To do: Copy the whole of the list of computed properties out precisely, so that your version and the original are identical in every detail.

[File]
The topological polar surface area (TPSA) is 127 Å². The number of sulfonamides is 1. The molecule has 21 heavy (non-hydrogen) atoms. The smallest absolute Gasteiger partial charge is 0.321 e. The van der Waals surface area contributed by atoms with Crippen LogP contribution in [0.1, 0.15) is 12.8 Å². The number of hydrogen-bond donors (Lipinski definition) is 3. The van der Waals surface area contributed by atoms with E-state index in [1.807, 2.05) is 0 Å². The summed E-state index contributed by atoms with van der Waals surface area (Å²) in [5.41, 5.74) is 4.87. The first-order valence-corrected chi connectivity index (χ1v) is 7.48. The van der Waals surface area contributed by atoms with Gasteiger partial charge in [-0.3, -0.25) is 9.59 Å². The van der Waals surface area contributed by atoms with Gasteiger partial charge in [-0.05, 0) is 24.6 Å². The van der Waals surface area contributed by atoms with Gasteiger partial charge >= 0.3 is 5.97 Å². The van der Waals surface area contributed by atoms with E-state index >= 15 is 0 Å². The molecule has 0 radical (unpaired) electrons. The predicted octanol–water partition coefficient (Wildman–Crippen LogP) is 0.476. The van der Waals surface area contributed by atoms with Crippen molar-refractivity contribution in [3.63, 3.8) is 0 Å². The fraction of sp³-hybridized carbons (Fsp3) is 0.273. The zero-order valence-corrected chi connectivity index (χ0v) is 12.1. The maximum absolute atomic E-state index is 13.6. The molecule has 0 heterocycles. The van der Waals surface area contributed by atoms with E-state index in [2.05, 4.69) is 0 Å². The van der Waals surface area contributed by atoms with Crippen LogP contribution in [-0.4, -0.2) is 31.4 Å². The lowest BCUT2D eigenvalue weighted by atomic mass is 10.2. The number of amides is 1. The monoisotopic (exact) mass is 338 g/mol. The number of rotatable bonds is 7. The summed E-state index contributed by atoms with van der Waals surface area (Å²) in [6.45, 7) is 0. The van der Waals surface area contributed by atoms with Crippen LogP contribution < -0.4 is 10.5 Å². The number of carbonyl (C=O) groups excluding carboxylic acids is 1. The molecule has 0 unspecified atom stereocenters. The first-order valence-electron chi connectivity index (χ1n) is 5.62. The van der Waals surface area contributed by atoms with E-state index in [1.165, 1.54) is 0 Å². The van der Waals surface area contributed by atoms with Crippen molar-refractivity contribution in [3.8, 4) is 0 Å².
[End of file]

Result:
The topological polar surface area (TPSA) is 127 Å². The number of sulfonamides is 1. The molecule has 21 heavy (non-hydrogen) atoms. The smallest absolute Gasteiger partial charge is 0.321 e. The van der Waals surface area contributed by atoms with Crippen LogP contribution in [0.1, 0.15) is 12.8 Å². The number of hydrogen-bond donors (Lipinski definition) is 3. The van der Waals surface area contributed by atoms with E-state index in [1.807, 2.05) is 0 Å². The summed E-state index contributed by atoms with van der Waals surface area (Å²) in [5.41, 5.74) is 4.87. The first-order valence-corrected chi connectivity index (χ1v) is 7.48. The van der Waals surface area contributed by atoms with Gasteiger partial charge in [-0.3, -0.25) is 9.59 Å². The van der Waals surface area contributed by atoms with Gasteiger partial charge in [-0.05, 0) is 24.6 Å². The van der Waals surface area contributed by atoms with Gasteiger partial charge >= 0.3 is 5.97 Å². The van der Waals surface area contributed by atoms with E-state index >= 15 is 0 Å². The molecule has 0 radical (unpaired) electrons. The predicted octanol–water partition coefficient (Wildman–Crippen LogP) is 0.476. The van der Waals surface area contributed by atoms with Crippen molar-refractivity contribution in [3.63, 3.8) is 0 Å². The fraction of sp³-hybridized carbons (Fsp3) is 0.273. The zero-order valence-corrected chi connectivity index (χ0v) is 12.1. The maximum absolute atomic E-state index is 13.6. The molecule has 0 heterocycles. The van der Waals surface area contributed by atoms with E-state index in [2.05, 4.69) is 0 Å². The van der Waals surface area contributed by atoms with Crippen LogP contribution in [-0.4, -0.2) is 31.4 Å². The lowest BCUT2D eigenvalue weighted by atomic mass is 10.2. The number of amides is 1. The monoisotopic (exact) mass is 338 g/mol. The number of rotatable bonds is 7. The summed E-state index contributed by atoms with van der Waals surface area (Å²) in [6.45, 7) is 0. The van der Waals surface area contributed by atoms with Crippen LogP contribution < -0.4 is 10.5 Å². The number of carbonyl (C=O) groups excluding carboxylic acids is 1. The molecule has 0 unspecified atom stereocenters. The first-order valence-electron chi connectivity index (χ1n) is 5.62. The van der Waals surface area contributed by atoms with E-state index in [1.165, 1.54) is 0 Å². The van der Waals surface area contributed by atoms with Crippen molar-refractivity contribution in [3.8, 4) is 0 Å².